Tonight, Darlinghurst Theatre Company officially opens its 2019 season with The Rise and Fall of Little Voice. It tells the story of a girl hiding away in her bedroom from her boozy mother, Mari, concealing from the world her sizeable singing talent. That talent is discovered by her mother’s male companion, who becomes determined to make a star out of Little Voice.
At the helm of the production is Shaun Rennie, who has a slew of directing credits to his name but is working with Darlinghurst Theatre Company for the first time. This year, he will also direct the Australian premiere of Jess and Joe Forever as part of Belvoir’s 25A season, Sweet Charity for WAAPA and Tennessee Williams’ Baby Doll for the Ensemble Theatre.
Rennie tells Theatre People he’s long been a fan of The Rise and Fall of Little Voice.
“I was aware of the play from an album I had as a child called The Further Adventures of Little Voice,” he says. “It’s an album where Jane Horrocks, who was the original star of the play, sang a lot of songs in the style of the divas that are in the show.
“I’ve always thought that, one day, I would love to direct it and, thankfully, [Darlinghurst Theatre Company’s Artistic Director and CEO], Glenn Terry, programmed it.”
Written in 1992 by Jim Cartwright and set in a northern English town, the musical comedy became a film in 1998 starring Horrocks. Rennie explains why he wanted to direct a production for the stage in Sydney in 2019.
“Jim Cartwright … said that it’s a contemporary fairytale – it’s a Cinderella story, essentially,” he says. “At the core of it, it’s about a young woman who finally finds her own voice and is able to speak up to more dominant and exploitative forces around her.
“When we were working on it in pre-production, it was around the time of the [Supreme Court Justice Brett] Kavanaugh hearings in the United States, and in a post-Me Too world, it seemed to take on new resonance in the obvious ways … It was written [over] 25 years ago and we’ve made sure it feels contemporary and relevant, hopefully.”
Rennie says the biggest challenge in bringing this show to life has been the production design.
“The script requires a two-storey house – it’s meant to be a cross-section of a house – that burns down, that is destroyed and has a scene that plays out afterwards,” he says. “If we were not going to build a house – which I always knew I didn’t want to do – what is our world and how do we … create a world that allows us to do everything that we need it to do?”
Rennie says the fairytale idea was somewhat the genesis of the design.
“We knew that we wanted Little Voice’s room to feel like her sanctuary, but also like Rapunzel’s tower, essentially – her safe place but also a prison cell, in a way. That was the starting point.”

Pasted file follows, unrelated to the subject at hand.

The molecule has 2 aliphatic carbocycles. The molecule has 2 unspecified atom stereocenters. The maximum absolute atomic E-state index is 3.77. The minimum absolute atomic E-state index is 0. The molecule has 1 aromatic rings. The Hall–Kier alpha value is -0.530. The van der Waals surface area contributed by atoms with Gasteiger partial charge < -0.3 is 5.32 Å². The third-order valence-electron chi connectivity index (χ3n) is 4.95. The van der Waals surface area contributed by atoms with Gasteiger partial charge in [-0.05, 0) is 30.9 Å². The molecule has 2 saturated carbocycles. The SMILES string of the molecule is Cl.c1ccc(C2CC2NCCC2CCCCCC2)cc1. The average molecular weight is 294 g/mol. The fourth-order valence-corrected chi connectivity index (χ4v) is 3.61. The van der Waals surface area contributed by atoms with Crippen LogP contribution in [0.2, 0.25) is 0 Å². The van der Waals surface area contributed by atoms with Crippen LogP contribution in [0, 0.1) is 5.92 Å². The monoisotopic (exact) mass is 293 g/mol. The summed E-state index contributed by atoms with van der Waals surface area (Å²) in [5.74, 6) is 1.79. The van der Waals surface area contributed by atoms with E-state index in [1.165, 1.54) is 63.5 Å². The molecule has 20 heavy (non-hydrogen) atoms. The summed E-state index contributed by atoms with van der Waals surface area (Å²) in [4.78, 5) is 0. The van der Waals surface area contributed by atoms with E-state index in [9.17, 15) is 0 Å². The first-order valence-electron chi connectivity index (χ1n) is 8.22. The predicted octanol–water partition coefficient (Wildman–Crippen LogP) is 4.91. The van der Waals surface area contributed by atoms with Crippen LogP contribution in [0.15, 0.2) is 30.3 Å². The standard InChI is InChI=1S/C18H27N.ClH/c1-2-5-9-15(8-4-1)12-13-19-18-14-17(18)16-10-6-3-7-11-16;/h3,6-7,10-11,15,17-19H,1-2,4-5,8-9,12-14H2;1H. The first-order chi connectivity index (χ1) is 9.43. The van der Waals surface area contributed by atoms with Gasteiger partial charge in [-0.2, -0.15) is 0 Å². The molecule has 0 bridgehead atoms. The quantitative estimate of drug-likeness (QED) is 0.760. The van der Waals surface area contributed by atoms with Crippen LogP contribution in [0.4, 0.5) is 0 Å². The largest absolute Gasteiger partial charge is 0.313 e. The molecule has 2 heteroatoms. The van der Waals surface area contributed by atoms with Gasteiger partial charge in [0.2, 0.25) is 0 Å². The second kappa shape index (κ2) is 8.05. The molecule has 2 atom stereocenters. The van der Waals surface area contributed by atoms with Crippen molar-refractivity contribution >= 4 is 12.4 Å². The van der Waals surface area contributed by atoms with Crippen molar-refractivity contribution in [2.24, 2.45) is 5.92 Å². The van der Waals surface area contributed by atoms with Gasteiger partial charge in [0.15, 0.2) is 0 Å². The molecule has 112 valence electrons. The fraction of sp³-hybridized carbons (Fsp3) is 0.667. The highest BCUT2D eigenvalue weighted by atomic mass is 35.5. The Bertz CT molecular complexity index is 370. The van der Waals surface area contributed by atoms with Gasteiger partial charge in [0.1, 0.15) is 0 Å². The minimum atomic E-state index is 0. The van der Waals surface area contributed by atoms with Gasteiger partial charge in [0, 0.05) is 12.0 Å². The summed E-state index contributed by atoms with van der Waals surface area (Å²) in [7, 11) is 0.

He says the design process has been a collaboration with production designer Isabel Hudson, lighting designer Trent Suidgeest and sound designer Kingsley Reeve.
“We’ve all been riffing the ideas to create this world with more theatricality than I think was on the page,” says Rennie. “It’s been a really wonderful process and fun. We’ve been riffing on the tower idea and then it’s about … straddling the difference between naturalism and hyper-theatrical gestures, and then figuring out exactly where our world sits in between those two.”
The production stars Caroline O’Connor as Mari and Geraldine Hakewill as Little Voice, as well as Joseph del Re, Charles Wu, Kip Chapman and Bishanyia Vincent.
“It really is a dream cast,” Rennie says. “We’re very lucky.”
“I’m really excited and it’s been incredible to work in a room with people of such calibre and who … are so trusting and brave. Caroline and Geraldine have really taken on the challenges of these two roles. Geraldine has had to learn six or seven different diva impersonations and Caroline’s role barely stops talking … It’s a joy to watch them fly in this show.”
Rennie says The Rise and Fall of Little Voice is a show for anyone who loves a good story.
“It’s hilarious and Jim Cartwright’s the master of creating poetry out of the gutter,” he says. “These characters are down in the gutter and their circumstances are pretty dire, but he … raises it to beautiful, lyric poetic places. It’s really exciting and fun to watch.
“[It’s also] for anyone who loves a Judy Garland tune or a Shirley Bassey tune or a Marilyn Monroe tune … [and] anyone who loves good drama and great acting.”
THE RISE AND FALL OF LITTLE VOICE – SEASON DETAILS
Season: 6 – 24 February, 2019
Where: Darlinghurst Theatre Company’s Eternity Playhouse
Phone: (02) 8356 9987